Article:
For several years, a team inside X—the secretive research lab within Alphabet, Google’s parent company—has been working on a gadget to give people augmented-hearing abilities that would let them listen to select voices in a crowd. Recently, though, X told the team that they would no longer be pursuing the project, known as Wolverine, inside the company and that it would have to fend for itself as an independent business, according to a person with direct knowledge of the matter. Jason Rugolo, an executive leading the effort, left Alphabet this month.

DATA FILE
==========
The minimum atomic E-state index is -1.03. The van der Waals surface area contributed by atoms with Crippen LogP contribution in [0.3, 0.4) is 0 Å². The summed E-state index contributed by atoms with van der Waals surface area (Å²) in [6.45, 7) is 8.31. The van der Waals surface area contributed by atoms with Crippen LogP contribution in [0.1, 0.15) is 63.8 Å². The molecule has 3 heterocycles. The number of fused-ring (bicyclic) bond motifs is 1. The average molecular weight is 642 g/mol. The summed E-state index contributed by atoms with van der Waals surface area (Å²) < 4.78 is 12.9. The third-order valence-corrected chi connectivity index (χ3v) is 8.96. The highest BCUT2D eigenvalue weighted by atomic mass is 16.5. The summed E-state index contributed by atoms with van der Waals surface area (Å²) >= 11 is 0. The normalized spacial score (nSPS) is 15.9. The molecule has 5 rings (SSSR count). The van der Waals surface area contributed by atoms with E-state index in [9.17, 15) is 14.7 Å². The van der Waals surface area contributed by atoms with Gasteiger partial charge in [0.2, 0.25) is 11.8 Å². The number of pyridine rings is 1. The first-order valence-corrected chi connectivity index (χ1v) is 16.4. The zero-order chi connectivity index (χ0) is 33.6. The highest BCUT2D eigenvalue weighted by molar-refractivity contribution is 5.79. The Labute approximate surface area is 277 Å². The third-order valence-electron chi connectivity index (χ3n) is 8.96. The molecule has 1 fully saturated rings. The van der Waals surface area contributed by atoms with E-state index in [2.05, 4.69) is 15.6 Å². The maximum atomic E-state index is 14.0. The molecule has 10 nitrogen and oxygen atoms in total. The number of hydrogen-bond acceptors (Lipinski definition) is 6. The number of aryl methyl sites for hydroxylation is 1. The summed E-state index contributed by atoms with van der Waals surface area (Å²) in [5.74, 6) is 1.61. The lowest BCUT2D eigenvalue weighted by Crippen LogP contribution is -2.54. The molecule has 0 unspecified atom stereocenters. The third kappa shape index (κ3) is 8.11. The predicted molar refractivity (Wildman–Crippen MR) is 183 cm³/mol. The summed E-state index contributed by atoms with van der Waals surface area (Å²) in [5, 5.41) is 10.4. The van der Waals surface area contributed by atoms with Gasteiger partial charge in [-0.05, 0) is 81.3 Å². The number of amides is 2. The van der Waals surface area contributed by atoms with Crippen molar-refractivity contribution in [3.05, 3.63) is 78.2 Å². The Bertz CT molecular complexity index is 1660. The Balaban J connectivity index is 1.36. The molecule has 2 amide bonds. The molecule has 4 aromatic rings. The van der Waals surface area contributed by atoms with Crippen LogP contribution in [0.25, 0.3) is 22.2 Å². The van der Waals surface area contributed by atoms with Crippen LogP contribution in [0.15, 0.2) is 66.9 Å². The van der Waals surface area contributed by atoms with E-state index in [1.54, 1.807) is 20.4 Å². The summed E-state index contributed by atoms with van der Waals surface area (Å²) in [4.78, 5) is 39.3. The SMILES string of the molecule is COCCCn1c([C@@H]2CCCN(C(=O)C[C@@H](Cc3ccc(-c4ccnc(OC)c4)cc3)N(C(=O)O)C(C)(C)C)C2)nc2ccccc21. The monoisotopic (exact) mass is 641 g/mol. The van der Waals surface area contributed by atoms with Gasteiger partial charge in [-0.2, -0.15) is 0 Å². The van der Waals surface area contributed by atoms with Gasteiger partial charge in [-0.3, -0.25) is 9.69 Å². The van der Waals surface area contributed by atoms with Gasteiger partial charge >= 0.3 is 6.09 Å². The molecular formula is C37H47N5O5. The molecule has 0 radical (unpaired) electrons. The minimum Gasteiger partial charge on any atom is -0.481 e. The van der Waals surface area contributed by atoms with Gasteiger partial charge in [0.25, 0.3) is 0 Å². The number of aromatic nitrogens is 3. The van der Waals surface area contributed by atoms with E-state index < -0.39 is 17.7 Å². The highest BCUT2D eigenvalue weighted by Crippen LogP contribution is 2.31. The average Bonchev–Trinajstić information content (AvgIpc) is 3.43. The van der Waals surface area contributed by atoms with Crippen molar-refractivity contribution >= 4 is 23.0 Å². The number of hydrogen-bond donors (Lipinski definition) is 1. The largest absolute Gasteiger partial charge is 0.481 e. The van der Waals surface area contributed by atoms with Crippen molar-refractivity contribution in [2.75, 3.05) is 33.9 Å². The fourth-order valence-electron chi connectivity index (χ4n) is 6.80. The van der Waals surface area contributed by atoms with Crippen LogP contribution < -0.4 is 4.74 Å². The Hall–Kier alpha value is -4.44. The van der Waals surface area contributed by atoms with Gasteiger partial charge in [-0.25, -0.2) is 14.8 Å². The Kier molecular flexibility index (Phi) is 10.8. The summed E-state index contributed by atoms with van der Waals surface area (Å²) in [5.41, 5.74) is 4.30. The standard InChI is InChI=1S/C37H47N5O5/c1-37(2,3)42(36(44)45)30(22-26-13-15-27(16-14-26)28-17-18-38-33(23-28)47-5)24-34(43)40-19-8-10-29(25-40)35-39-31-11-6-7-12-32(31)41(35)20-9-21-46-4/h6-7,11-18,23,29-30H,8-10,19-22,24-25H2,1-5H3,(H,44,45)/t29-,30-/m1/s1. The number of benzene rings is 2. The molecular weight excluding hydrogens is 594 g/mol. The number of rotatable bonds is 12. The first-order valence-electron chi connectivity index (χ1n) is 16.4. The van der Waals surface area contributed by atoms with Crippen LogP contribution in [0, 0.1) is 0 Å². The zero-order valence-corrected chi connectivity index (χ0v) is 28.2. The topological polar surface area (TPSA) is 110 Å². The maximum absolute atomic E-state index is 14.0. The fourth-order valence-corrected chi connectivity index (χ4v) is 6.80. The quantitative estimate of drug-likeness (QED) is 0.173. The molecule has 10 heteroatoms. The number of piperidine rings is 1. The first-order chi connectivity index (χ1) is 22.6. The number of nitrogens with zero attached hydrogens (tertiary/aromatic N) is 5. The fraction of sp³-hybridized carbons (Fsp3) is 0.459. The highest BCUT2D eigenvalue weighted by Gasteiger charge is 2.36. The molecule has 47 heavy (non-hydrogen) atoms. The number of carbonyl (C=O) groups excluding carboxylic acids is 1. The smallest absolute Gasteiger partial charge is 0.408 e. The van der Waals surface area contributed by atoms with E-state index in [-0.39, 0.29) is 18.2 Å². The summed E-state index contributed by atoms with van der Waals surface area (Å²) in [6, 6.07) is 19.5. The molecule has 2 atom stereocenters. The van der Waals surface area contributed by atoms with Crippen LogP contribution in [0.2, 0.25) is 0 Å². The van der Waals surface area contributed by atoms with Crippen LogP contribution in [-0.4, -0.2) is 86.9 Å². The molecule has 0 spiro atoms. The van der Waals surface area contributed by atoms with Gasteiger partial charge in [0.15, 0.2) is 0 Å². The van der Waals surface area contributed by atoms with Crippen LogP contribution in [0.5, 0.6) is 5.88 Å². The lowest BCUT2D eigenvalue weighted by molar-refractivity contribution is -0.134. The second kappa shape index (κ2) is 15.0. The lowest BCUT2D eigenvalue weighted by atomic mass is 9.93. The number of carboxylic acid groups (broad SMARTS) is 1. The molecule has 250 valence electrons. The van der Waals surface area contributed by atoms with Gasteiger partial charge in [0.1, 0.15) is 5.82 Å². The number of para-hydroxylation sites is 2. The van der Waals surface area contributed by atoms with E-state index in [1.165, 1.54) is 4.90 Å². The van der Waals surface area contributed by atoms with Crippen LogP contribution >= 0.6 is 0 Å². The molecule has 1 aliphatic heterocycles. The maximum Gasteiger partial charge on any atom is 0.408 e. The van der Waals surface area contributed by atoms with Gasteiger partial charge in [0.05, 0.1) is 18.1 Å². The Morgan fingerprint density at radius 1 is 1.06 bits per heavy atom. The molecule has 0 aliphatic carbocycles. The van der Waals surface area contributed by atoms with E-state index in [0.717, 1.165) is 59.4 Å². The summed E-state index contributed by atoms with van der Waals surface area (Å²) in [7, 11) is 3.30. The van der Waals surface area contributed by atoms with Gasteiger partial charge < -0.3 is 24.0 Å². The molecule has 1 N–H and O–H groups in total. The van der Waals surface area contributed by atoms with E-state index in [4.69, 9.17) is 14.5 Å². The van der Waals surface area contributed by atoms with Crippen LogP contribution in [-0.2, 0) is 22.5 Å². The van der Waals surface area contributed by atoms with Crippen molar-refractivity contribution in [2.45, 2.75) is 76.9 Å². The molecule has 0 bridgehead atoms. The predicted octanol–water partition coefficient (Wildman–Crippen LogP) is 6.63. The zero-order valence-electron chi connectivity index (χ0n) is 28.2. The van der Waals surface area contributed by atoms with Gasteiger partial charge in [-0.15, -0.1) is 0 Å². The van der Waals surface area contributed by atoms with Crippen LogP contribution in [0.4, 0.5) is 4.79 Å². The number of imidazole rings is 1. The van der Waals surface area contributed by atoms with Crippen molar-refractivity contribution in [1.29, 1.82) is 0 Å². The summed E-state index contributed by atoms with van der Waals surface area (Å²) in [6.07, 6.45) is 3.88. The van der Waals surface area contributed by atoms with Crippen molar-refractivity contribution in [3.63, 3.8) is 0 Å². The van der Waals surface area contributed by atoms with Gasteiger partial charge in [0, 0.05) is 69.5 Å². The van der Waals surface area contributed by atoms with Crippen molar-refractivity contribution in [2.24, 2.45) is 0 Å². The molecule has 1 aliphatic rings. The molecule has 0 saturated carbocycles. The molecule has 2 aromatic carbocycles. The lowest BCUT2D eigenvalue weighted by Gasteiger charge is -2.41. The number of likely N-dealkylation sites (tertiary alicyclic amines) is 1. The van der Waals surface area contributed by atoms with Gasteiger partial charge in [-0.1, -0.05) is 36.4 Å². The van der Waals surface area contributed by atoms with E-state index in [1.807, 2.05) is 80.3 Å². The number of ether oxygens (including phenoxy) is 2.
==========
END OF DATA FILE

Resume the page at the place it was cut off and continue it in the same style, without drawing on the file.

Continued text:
Alphabet’s plan to spin out Wolverine, which hasn't been reported before, is another sign of the tougher stance Alphabet has taken in recent years toward spending under Ruth Porat, chief financial officer. In her six years at the company, Porat has created a more rigorous process for deciding how quickly to make big investments in new hardware for cloud computing, search and other needs. And under her watch, Alphabet has sought to rein in the excesses of free-spending engineers, including by killing projects that don’t look like they’re going anywhere.